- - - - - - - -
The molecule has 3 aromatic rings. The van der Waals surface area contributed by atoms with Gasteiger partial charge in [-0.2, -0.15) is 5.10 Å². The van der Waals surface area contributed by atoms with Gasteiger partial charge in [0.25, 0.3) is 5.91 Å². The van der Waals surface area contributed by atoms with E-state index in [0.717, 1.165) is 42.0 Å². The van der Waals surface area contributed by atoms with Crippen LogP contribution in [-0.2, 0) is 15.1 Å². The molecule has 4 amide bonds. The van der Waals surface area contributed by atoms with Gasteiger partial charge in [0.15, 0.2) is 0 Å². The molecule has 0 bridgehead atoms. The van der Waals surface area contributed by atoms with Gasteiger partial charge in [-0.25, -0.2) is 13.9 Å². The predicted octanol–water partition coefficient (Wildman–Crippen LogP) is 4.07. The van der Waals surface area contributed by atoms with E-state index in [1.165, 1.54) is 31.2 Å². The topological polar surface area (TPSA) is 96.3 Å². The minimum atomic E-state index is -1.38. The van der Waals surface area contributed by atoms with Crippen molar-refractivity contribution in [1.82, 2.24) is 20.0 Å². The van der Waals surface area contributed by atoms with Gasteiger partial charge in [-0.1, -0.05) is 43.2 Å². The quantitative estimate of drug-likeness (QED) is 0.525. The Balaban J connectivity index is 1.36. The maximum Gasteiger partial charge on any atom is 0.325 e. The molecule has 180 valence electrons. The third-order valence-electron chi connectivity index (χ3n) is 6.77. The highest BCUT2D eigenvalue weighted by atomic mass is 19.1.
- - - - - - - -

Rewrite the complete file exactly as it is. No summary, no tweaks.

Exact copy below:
The molecule has 3 aromatic rings. The van der Waals surface area contributed by atoms with Gasteiger partial charge in [-0.2, -0.15) is 5.10 Å². The van der Waals surface area contributed by atoms with Gasteiger partial charge in [0.25, 0.3) is 5.91 Å². The van der Waals surface area contributed by atoms with E-state index in [0.717, 1.165) is 42.0 Å². The van der Waals surface area contributed by atoms with Crippen LogP contribution in [-0.2, 0) is 15.1 Å². The molecule has 4 amide bonds. The van der Waals surface area contributed by atoms with Gasteiger partial charge in [0.15, 0.2) is 0 Å². The molecule has 0 bridgehead atoms. The van der Waals surface area contributed by atoms with Gasteiger partial charge in [-0.25, -0.2) is 13.9 Å². The predicted octanol–water partition coefficient (Wildman–Crippen LogP) is 4.07. The van der Waals surface area contributed by atoms with E-state index in [1.165, 1.54) is 31.2 Å². The topological polar surface area (TPSA) is 96.3 Å². The minimum atomic E-state index is -1.38. The van der Waals surface area contributed by atoms with Crippen molar-refractivity contribution in [1.82, 2.24) is 20.0 Å². The van der Waals surface area contributed by atoms with Gasteiger partial charge in [-0.1, -0.05) is 43.2 Å². The quantitative estimate of drug-likeness (QED) is 0.525. The Balaban J connectivity index is 1.36. The maximum Gasteiger partial charge on any atom is 0.325 e. The molecule has 180 valence electrons. The third-order valence-electron chi connectivity index (χ3n) is 6.77. The highest BCUT2D eigenvalue weighted by atomic mass is 19.1.